QF downgrade voucher

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Dave Noble

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JohnK said:
My narration of the story was for a person who in no way volunteered to be downgraded but was told you either wait till tomorrow or you can have a whole economy row to yourself and $1000 in cash. He wanted to be back in Sydney, and as a contractor, to get to work the next day so he took the downgrade and the money.

In my opinion he was right to pocket the money. As far as I am concerned he did not cheat the company as they paid for business class airfares and he slummed it in economy to get back to work. YMMV!

I disagree that he has any right to the money if the "compensation" is just the fare difference between business and economy; that is not compensatiion but a refund and that should go to the company paying for the ticket. If the airline was offering the difference in fare between J and Y plus compensation to the traveller for the inconveniance, then the fare difference should go back to the company and the traveller keep the genuine compensation

For it to be compensation, it has to be over and above that which is entitled to based on the fare difference

It seems no differrent to my company paying for a J to the USA and then my getting the ticket downgraded to Y and pocketing the difference myself

Dave
 

NM

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acampbel said:
And again .... how would you compensate the employee if the company gets the cash? Is it just a case of "bad luck"?
If the employee chooses to take a voluntary bump or downgrade, they are not entitle to any compensation. The company has determined they need to travel in J (or F) for a valiud reason. If the employee then chooses to accept a voluntary bump or downgrade then the employee does not deserve any compensation.
acampbel said:
If my company gives me a voucher for dinner that is intended for my wife and I (which it has), and I decide to take the whole family for a more down-market meal that meets the budget (which I might) then what does my company care? They have budgeted for an amount of money to achieve a desired result and got that result. End of story.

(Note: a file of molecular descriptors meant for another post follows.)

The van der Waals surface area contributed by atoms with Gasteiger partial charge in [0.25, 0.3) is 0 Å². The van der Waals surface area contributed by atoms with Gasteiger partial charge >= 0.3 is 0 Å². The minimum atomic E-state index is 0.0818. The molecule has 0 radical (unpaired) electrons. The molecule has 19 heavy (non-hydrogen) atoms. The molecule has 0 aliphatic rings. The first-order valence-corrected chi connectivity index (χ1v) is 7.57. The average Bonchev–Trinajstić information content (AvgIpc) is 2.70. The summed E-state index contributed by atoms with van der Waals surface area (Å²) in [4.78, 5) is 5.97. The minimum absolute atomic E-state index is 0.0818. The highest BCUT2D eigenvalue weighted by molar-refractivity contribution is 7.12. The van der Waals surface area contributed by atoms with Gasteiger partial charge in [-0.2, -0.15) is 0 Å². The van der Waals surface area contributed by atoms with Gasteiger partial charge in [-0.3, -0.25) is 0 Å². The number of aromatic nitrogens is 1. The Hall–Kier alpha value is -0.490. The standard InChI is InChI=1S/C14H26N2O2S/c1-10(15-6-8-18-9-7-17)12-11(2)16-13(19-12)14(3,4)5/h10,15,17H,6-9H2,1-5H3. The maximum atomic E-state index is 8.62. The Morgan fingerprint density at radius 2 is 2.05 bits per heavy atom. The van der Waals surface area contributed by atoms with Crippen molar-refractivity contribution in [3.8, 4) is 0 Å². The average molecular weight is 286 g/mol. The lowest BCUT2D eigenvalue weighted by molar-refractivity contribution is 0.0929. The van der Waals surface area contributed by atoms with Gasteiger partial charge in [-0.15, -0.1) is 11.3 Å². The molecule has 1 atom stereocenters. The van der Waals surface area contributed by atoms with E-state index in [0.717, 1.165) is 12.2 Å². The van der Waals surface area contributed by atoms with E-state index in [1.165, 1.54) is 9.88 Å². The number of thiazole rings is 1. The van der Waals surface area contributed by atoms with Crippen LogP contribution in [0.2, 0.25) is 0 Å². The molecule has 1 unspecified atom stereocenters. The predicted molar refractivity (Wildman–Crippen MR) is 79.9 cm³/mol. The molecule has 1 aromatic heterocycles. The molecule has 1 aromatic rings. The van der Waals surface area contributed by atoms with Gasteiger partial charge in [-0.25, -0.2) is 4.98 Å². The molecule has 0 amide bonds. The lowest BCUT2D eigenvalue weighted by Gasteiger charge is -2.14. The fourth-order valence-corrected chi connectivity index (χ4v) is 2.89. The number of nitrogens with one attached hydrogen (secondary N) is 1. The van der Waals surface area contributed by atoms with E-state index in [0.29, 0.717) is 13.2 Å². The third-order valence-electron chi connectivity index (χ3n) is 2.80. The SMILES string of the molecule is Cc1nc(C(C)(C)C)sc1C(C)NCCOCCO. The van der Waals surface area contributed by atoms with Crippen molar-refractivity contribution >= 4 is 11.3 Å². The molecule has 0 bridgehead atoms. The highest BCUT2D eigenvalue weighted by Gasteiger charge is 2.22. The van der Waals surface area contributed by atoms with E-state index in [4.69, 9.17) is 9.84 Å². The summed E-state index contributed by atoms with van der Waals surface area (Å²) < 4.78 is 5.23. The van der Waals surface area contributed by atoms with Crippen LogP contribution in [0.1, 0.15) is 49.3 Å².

a little different situation. The reason most companies choose to pay for business class travel for they staff is because they believe they need the employee to be in optimal condition ready to work upon arrival. And they have determined that economy class travel does not provide an acceptable environment for their staff to travel and be prepared to function as required on arrival. If the employee does not need to travel in J in order to work effectively at the other end, then there is no reason for the company to pay the J fare.

If I was paying the bill and determined that I wanted my staff to travel in J so they are ready to function upon arrival, I expect them to do that. If the airline is unable to accommodate them and bumps them to Y (involuntary by the traveller) then the employee is put out and deserves the compensation. However, if the volunteer for the bump then I would be expecting the compensation to be paid back to the company since they obviously did not require J travel in the first place.
 

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JohnK said:
My narration of the story was for a person who in no way volunteered to be downgraded but was told you either wait till tomorrow or you can have a whole economy row to yourself and $1000 in cash. He wanted to be back in Sydney, and as a contractor, to get to work the next day so he took the downgrade and the money.

In my opinion he was right to pocket the money. As far as I am concerned he did not cheat the company as they paid for business class airfares and he slummed it in economy to get back to work. YMMV!
If an involuntary downgrade, then I see no problems with the compensation going to the employee. I thought that was what I have been posting in this thread? Voluntary bump compensation should not be retained by the employee.
 
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